He will recount to his wife how that student had helped him set up and clean up the dance floor again.  She even helped the students that were struggling; an impressive feat given that her first dance experience was the first day in his class two years ago. “To me she’s like the daughter we could never have!” he will exclaim, grasping his wife’s hand in his over a glass of wine after dinner.

She will curl up with a bathrobe, layers on top of layers of blankets and a laptop to distract her from the real world and real feelings.  She’ll fall asleep reading the adventures and misadventures of heroes and normal people alike.  Her unfinished and forgotten homework will sit only feet from her to be done before class the next day.

He will wish his wife a goodnight while he catches up on happenings around the world with Letterman trying to sound funny about something in the background.  He’ll put everything away in its proper place before getting ready for bed.  The last things he will do before falling asleep will be placing his ring softly on the nightstand and giving one last tender glance to his loving wife.

Until tomorrow, my love.

Love is like…

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Love is like being sucker-punched in the gut.

Did you seriously just do that?  You were joking, I’m sure.  You would never hurt me on purpose.  Maybe it was an accident, your hand slipped… in the form of a fist… right at my stomach… I think I’m going to be sick…

Why the hell would you do that?! What were you hoping to gain?! You could have punched ANYBODY but you punched ME! You bastard, tell me why you punched me! That just ain’t right!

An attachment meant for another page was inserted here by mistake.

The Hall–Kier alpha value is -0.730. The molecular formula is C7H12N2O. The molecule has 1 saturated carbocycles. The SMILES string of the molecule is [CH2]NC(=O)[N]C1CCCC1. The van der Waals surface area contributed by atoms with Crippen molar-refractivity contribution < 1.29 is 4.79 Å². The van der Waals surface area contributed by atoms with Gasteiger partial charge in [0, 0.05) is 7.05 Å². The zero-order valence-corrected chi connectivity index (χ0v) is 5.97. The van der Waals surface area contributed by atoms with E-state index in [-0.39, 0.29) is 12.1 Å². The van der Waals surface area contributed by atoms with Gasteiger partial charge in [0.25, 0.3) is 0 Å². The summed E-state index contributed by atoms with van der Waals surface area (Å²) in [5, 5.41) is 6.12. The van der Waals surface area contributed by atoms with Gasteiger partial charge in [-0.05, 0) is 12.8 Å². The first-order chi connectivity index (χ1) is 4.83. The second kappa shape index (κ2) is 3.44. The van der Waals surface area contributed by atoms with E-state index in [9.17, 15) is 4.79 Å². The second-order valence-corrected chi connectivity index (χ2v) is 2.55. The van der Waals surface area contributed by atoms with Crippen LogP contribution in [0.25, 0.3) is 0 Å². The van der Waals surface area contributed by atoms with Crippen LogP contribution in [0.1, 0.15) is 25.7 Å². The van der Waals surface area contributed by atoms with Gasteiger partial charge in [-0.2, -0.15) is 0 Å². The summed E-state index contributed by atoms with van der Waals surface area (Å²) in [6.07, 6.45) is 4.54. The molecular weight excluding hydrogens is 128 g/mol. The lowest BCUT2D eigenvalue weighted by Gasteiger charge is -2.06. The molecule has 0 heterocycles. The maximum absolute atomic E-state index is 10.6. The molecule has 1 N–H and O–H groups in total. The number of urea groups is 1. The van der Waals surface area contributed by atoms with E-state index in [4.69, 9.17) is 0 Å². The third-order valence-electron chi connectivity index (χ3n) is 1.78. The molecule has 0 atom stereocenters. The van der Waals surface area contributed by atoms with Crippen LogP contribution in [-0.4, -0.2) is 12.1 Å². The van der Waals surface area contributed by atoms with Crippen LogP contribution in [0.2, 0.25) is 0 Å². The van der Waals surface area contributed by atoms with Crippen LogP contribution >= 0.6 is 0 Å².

Okay, if you walk away now we’ll call it even.  You don’t go around punching me whenever you feel like it and I won’t go around without any oxygen in my system.  I promise I won’t bug you ever again.  Consider me gone.

You actually punched me.  You of all people.  You must hate me.  I’m nothing to you.  I’m never going to find the “One.”  I’m always going to be alone without any oxygen.  Can I have a hug? Just one…

I can’t punch you back and you have already found your soul-mate. Who am I to break that up? If you agree to stay my friend, I’m sure I’ll find someone that knocks my socks off.  I only want you to be happy and I’ll try to do the same.

Guten Tag, Buenos días, Bonjour, Good day. How do you do?

I’ve never really cared how one chooses to address me, however I don’t think I want to be called Loveless.  I will say this up-front, I am not a prolific writer and will probably only do this for a short while.

I feel that I should do more for an Einführung, er, introduction. Hmm.  I love languages, if that wasn’t already apparent.  My mother tongue is English, but I also know German, Spanish and a little bit of American Sign Language (not to be confused with American Sigh Language, which I’m convinced is a thing).  My post will most likely vary from a sprinkling to an overdose of some non-English language.

I’ve been struggling with an unrequited love, which will probably be the topic of most of my posts.  Please excuse the angst that comes from a first love.  I’ve also dealt with my parents recent divorce, also to be sprinkled among my posts.  And college freshman just screams “Write me!”

I think that will do it for now.  Bis den nächsten Mal, ¡Adiós!